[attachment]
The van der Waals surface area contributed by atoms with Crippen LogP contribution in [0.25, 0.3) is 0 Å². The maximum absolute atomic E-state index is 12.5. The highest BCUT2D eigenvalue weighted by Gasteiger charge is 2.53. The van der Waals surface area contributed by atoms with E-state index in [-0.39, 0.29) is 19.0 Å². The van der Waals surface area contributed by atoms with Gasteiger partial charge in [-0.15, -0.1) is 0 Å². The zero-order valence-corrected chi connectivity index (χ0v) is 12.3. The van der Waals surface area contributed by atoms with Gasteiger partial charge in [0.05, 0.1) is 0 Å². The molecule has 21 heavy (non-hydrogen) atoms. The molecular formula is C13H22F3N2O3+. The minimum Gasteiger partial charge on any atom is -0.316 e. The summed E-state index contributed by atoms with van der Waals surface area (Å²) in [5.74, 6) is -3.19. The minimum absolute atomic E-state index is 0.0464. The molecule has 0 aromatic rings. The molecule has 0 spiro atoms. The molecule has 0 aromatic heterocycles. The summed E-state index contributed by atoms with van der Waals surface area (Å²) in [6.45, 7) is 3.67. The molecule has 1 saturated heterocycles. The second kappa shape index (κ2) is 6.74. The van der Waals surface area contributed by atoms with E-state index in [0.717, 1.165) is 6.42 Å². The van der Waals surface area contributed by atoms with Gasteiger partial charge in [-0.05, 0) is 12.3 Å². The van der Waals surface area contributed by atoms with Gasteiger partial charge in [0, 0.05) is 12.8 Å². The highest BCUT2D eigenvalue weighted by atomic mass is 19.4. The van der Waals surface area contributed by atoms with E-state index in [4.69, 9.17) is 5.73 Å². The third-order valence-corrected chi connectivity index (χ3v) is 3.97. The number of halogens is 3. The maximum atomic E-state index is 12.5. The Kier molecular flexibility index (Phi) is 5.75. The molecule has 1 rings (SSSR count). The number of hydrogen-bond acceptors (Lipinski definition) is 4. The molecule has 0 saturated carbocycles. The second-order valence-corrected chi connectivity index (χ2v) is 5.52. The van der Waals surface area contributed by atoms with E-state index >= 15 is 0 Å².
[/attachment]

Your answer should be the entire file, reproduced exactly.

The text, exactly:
The van der Waals surface area contributed by atoms with Crippen LogP contribution in [0.25, 0.3) is 0 Å². The maximum absolute atomic E-state index is 12.5. The highest BCUT2D eigenvalue weighted by Gasteiger charge is 2.53. The van der Waals surface area contributed by atoms with E-state index in [-0.39, 0.29) is 19.0 Å². The van der Waals surface area contributed by atoms with Gasteiger partial charge in [-0.15, -0.1) is 0 Å². The zero-order valence-corrected chi connectivity index (χ0v) is 12.3. The van der Waals surface area contributed by atoms with Gasteiger partial charge in [0.05, 0.1) is 0 Å². The molecule has 21 heavy (non-hydrogen) atoms. The molecular formula is C13H22F3N2O3+. The minimum Gasteiger partial charge on any atom is -0.316 e. The summed E-state index contributed by atoms with van der Waals surface area (Å²) in [5.74, 6) is -3.19. The minimum absolute atomic E-state index is 0.0464. The molecule has 0 aromatic rings. The molecule has 0 spiro atoms. The molecule has 0 aromatic heterocycles. The summed E-state index contributed by atoms with van der Waals surface area (Å²) in [6.45, 7) is 3.67. The molecule has 1 saturated heterocycles. The second kappa shape index (κ2) is 6.74. The van der Waals surface area contributed by atoms with E-state index in [0.717, 1.165) is 6.42 Å². The van der Waals surface area contributed by atoms with Gasteiger partial charge in [-0.05, 0) is 12.3 Å². The van der Waals surface area contributed by atoms with Gasteiger partial charge in [0, 0.05) is 12.8 Å². The highest BCUT2D eigenvalue weighted by atomic mass is 19.4. The van der Waals surface area contributed by atoms with E-state index in [4.69, 9.17) is 5.73 Å². The third-order valence-corrected chi connectivity index (χ3v) is 3.97. The number of halogens is 3. The maximum atomic E-state index is 12.5. The Kier molecular flexibility index (Phi) is 5.75. The molecule has 1 rings (SSSR count). The number of hydrogen-bond acceptors (Lipinski definition) is 4. The molecule has 0 saturated carbocycles. The second-order valence-corrected chi connectivity index (χ2v) is 5.52. The van der Waals surface area contributed by atoms with E-state index >= 15 is 0 Å².